But is that in the best interest of a Nautica home owner? Immersing oneself in a monobrand existence seems like a surefire recipe for eventual boredom, and the risks facing a label determined to pursue such a strategy — licensing debacles like Pierre Cardin and pre-Ford Gucci — are well documented.

“You can’t argue that most people are brand driven,” said Karim Rashid, an Apartment contributor who straddles the roles of designer and living design brand (one best known for blobular, translucent objects like the Oh chair). “But there was a time when a brand could pull the wool over our eyes. Now, if we get let down by the quality of the brand, we don’t come back. I coined a word 20 years ago — ‘branddump’ — to describe the act of rejecting a brand.”

Stephen Sills of Sills Huniford, who designed the Calvin bedroom, said: “It’s just marketing. Believe me, there’s enough work for everybody. I think it’s fine that the fashion designers do their home lines. It even makes the decorator look better. When you work with us you get a more personalized sensibility. Of course, some people might just like a generic look and feel safe with it, and then they can go out and buy more clothes.”

“The book illustrated how fashion designers have been changing the way we live, taking the form of the places around us with a total environment, with home collections, with restaurants which have their names, with holiday resorts which have their names,” Tonchi said. “They’ve influenced the way we behave to the point that now when you see something modernist, you think Gucci or Tom Ford…and now when you see something minimalist, you see Calvin.”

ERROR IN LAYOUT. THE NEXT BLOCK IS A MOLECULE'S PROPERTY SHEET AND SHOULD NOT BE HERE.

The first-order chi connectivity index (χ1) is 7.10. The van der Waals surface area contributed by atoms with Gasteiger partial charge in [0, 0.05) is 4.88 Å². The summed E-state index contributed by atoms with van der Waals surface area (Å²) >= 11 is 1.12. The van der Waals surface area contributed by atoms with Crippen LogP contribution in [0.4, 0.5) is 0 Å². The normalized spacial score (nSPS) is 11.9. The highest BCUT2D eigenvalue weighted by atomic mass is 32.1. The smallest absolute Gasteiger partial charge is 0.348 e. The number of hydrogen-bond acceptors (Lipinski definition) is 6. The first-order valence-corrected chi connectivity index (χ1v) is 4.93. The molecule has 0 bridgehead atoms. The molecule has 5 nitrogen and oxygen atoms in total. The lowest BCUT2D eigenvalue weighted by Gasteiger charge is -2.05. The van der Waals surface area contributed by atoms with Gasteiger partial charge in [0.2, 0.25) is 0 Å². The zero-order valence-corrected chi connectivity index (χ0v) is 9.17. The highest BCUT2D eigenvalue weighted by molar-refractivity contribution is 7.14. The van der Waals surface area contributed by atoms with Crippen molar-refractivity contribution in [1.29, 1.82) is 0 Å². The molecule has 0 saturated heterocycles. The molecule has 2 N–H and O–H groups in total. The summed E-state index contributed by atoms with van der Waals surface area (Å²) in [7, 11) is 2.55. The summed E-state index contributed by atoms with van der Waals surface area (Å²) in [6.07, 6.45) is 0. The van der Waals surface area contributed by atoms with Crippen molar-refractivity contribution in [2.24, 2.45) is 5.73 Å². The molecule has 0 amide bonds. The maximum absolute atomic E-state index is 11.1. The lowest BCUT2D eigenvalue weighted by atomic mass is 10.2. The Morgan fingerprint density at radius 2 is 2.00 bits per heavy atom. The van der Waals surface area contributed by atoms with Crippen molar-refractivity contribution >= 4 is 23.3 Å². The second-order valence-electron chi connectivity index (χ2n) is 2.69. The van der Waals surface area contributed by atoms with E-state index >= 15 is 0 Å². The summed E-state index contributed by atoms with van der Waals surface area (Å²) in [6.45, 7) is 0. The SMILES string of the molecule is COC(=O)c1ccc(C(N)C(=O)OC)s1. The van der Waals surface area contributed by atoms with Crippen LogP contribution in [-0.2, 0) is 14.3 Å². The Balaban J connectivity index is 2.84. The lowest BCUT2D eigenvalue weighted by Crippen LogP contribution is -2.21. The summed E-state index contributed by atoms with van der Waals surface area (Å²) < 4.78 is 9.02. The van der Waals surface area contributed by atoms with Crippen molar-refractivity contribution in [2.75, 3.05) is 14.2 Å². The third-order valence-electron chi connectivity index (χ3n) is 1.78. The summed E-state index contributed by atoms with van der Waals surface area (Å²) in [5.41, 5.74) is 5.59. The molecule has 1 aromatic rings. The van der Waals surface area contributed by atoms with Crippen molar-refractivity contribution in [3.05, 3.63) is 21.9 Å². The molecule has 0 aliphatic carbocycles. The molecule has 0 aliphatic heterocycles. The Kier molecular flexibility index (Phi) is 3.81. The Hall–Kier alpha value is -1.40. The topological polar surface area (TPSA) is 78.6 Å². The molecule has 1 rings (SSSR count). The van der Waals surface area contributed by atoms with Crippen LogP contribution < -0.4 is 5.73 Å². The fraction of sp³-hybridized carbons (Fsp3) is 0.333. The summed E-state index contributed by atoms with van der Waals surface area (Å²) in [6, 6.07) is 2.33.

Their rivals aspire to the same influence.

“The way people dress themselves and their homes are really two sides to the same coin,” e-mailed Nautica ceo David Chu, who outfitted the Apartment’s “Media Room” in collaboration with his brother, interior designer Peter Chu. “By extension, if a consumer likes the way you dress him or her and help them to create their home environment, they might also like to stay in a Nautica hotel, or maybe live in a Nautica home.”

But is that in the best interest of a Nautica home owner? Immersing oneself in a monobrand existence seems like a surefire recipe for eventual boredom, and the risks facing a label determined to pursue such a strategy — licensing debacles like Pierre Cardin and pre-Ford Gucci — are well documented.

“You can’t argue that most people are brand driven,” said Karim Rashid, an Apartment contributor who straddles the roles of designer and living design brand (one best known for blobular, translucent objects like the Oh chair). “But there was a time when a brand could pull the wool over our eyes. Now, if we get let down by the quality of the brand, we don’t come back. I coined a word 20 years ago — ‘branddump’ — to describe the act of rejecting a brand.”

Stephen Sills of Sills Huniford, who designed the Calvin bedroom, said: “It’s just marketing. Believe me, there’s enough work for everybody. I think it’s fine that the fashion designers do their home lines. It even makes the decorator look better. When you work with us you get a more personalized sensibility. Of course, some people might just like a generic look and feel safe with it, and then they can go out and buy more clothes.”